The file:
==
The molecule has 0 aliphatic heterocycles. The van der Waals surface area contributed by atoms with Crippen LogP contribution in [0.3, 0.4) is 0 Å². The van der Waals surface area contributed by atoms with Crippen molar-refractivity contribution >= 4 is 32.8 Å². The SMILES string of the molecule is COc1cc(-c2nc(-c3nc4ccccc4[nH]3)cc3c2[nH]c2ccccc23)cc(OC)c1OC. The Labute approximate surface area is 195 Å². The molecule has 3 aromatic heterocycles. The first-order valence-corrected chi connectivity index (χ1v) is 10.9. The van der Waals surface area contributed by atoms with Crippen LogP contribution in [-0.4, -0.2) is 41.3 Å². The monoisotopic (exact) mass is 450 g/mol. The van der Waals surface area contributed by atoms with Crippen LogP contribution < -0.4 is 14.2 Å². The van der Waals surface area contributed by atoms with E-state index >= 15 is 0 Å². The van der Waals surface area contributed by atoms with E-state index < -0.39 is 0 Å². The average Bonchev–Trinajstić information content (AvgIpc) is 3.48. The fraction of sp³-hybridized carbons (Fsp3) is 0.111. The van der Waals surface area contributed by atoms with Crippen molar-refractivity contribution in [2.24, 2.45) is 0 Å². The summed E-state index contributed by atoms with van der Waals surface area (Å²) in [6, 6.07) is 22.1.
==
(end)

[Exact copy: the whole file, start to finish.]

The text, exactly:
The molecule has 0 aliphatic heterocycles. The van der Waals surface area contributed by atoms with Crippen LogP contribution in [0.3, 0.4) is 0 Å². The van der Waals surface area contributed by atoms with Crippen molar-refractivity contribution >= 4 is 32.8 Å². The SMILES string of the molecule is COc1cc(-c2nc(-c3nc4ccccc4[nH]3)cc3c2[nH]c2ccccc23)cc(OC)c1OC. The Labute approximate surface area is 195 Å². The molecule has 3 aromatic heterocycles. The first-order valence-corrected chi connectivity index (χ1v) is 10.9. The van der Waals surface area contributed by atoms with Crippen LogP contribution in [-0.4, -0.2) is 41.3 Å². The monoisotopic (exact) mass is 450 g/mol. The van der Waals surface area contributed by atoms with Crippen LogP contribution < -0.4 is 14.2 Å². The van der Waals surface area contributed by atoms with E-state index >= 15 is 0 Å². The van der Waals surface area contributed by atoms with E-state index < -0.39 is 0 Å². The average Bonchev–Trinajstić information content (AvgIpc) is 3.48. The fraction of sp³-hybridized carbons (Fsp3) is 0.111. The van der Waals surface area contributed by atoms with Crippen molar-refractivity contribution in [2.24, 2.45) is 0 Å². The summed E-state index contributed by atoms with van der Waals surface area (Å²) in [6, 6.07) is 22.1.